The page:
True love overcomes any obstacles. At least the current owners of Chuchle Arena Prague, Mr. and Mrs. Vítek, seem to think so, because they have already invested 277 million crowns in partial reconstructions of the 50-hectare plot of land. Without expecting any returns. They can only hope that the racecourse will be able to support its operation. But thanks to the investments, racehorses, jockeys and visitors can finally feel like in the 21st century here.
The history of the racecourse in Chuchle dates back to 1906. The only time when majestic animals with jockeys on their backs did not race here was the First World War. The premises have never undergone any major reconstruction. Until now. Thanks to the investments of the entrepreneur Radovan Vítek, guests now feel that they are in a nice and modern environment.
"Starting in the winter of 2018, that is immediately after the entry of new owners, construction and other work began. Their current volume amounts to a total of 277 million crowns for this relatively short period, "
says Martin Pecka, director of the Chuchle Arena Prague, and continues:
"When choosing out suppliers, we place great emphasis on them being local, thus supporting Czech companies."
A big step was the construction of a completely new parkour area in the middle of the oval of the racetrack.
"We were looking for a modern solution that would not affect the racing operation and that would appropriately complement it instead. The current total investment in this section has reached CZK 110 million. The newly built infrastructure won‘t be used only for parkour, but also for other events,"
Martin Pecka clarifies, stating that the couple does not expect any return, they simply love horse racing.
Everything is up to standard
Many visitors welcome the possibility of accommodation directly at the racecourse. The owners took into account today's hotel standards and turned the previous communist barracks into a luxurious four-star hotel. After the reconstruction of the original accommodation area, which was in a completely desolate condition, the hotel rooms were completed during this winter. The design rooms are now used not only as an accomodation for the riders, but for anyone who wants to stay overnight in this unique place. The stables and facilities for competitors, such as jockeys' changing rooms and racing weight station, also underwent a reconstruction. The area of the small betting hall and the restaurant had been renovated already in 2018. For the 2019 season, new lounges on the fifth floor and the Derby Club Prague area have been prepared for visitors to the races.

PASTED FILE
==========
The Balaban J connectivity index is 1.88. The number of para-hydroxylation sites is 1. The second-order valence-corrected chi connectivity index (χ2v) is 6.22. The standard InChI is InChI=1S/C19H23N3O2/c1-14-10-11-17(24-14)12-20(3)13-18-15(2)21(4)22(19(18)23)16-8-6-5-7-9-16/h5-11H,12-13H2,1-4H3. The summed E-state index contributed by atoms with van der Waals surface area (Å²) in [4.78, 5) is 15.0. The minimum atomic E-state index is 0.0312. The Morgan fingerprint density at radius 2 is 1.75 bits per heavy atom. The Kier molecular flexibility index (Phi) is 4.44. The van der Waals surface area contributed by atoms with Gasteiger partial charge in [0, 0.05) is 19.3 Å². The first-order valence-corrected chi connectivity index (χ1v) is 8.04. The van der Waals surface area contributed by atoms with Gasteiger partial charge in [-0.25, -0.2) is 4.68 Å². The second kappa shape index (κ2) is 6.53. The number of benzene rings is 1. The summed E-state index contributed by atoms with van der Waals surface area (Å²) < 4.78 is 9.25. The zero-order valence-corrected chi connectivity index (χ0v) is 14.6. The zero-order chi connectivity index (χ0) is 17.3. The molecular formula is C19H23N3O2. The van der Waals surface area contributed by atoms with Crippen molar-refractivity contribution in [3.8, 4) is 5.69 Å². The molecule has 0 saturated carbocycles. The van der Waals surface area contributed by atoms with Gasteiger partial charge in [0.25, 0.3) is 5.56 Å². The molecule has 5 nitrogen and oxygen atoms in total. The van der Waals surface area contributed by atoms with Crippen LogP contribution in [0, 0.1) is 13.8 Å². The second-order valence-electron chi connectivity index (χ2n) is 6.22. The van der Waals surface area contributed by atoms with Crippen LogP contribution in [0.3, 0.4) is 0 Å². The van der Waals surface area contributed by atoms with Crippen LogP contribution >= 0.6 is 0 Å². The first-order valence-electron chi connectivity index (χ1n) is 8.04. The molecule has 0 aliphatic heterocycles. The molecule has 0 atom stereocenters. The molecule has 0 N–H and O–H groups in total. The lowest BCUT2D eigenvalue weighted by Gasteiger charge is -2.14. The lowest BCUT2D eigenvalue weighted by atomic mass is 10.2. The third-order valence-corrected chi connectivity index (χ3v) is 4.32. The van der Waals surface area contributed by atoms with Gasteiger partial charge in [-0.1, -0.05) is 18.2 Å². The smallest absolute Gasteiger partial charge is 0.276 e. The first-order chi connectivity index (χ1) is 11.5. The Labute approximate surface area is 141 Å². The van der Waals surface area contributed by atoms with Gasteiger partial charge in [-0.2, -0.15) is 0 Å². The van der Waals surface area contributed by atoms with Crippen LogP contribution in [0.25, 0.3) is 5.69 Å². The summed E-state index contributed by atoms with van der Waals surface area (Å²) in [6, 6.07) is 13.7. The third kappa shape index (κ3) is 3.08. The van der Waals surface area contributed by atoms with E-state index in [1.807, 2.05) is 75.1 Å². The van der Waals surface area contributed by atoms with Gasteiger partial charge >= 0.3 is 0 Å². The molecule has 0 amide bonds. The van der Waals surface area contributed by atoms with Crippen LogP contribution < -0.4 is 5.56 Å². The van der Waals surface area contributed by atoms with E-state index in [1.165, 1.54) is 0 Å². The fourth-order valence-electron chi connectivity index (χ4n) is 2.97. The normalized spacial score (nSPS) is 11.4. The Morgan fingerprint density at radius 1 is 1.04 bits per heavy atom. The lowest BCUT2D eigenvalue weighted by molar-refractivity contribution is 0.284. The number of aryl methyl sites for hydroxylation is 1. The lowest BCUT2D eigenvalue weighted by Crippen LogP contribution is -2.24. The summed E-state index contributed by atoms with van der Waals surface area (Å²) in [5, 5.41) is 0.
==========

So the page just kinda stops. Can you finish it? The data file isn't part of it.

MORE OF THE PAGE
A shark in the herd
There can be no doubt that sport is tightly connected to culture in all its possible forms. That is why the visitors to Chuchle can now admire a statue of a six-ton steel shark, which is located behind the show jumping racetrack. And they will probably wonder why the majestic animal towering above them is a shark, not a horse.
"We have plenty of horses already, we wanted something different. It is a symbol of strength and courage, "
The shark, seven meters long and weighing six tons, is the work of sculptor Michal Gabriel. It was created in 2017 and exhibited abroad. The artist lent it to Chuchle for two years. He was drawn to sharks not only for their grandeur, but also because he found their form uniquely inspiring. A shark‘s body is precisely shaped for hunting; after all, it took million years of evolution for this beautiful predator of the sea to develop into today's iconic form. The statue doesn‘t represent a specific species of shark, but a combination of some of the most prominent representatives of this cartilaginous fish. Its body is floating above the ground, standing on three spots on the fins.
The work was created using a technique that combines the methods of traditional and digital sculpture. Originally modeled in clay, the shape of the shark's body was transferred to virtual space using a 3D scanner. The scanned model was then dimensioned on a computer and divided into about 700 layers. This process is inspired by 3D printing, which also works with layers placed precisely on top of each other. Unlike 3D printing, however, this technique doesn‘t attempt to merge the individual layers – on the contrary, they form a distinctive structure that underlines the artistic expression and tone of the steel sculpture.
The individual layers are made of centimeter-thick stainless steel plates cut into contour line shapes by laser. The cut edges of the individual plates thus form a substantial part of the surface of the final sculpture and, thanks to their tilt, they rhythmize its surface.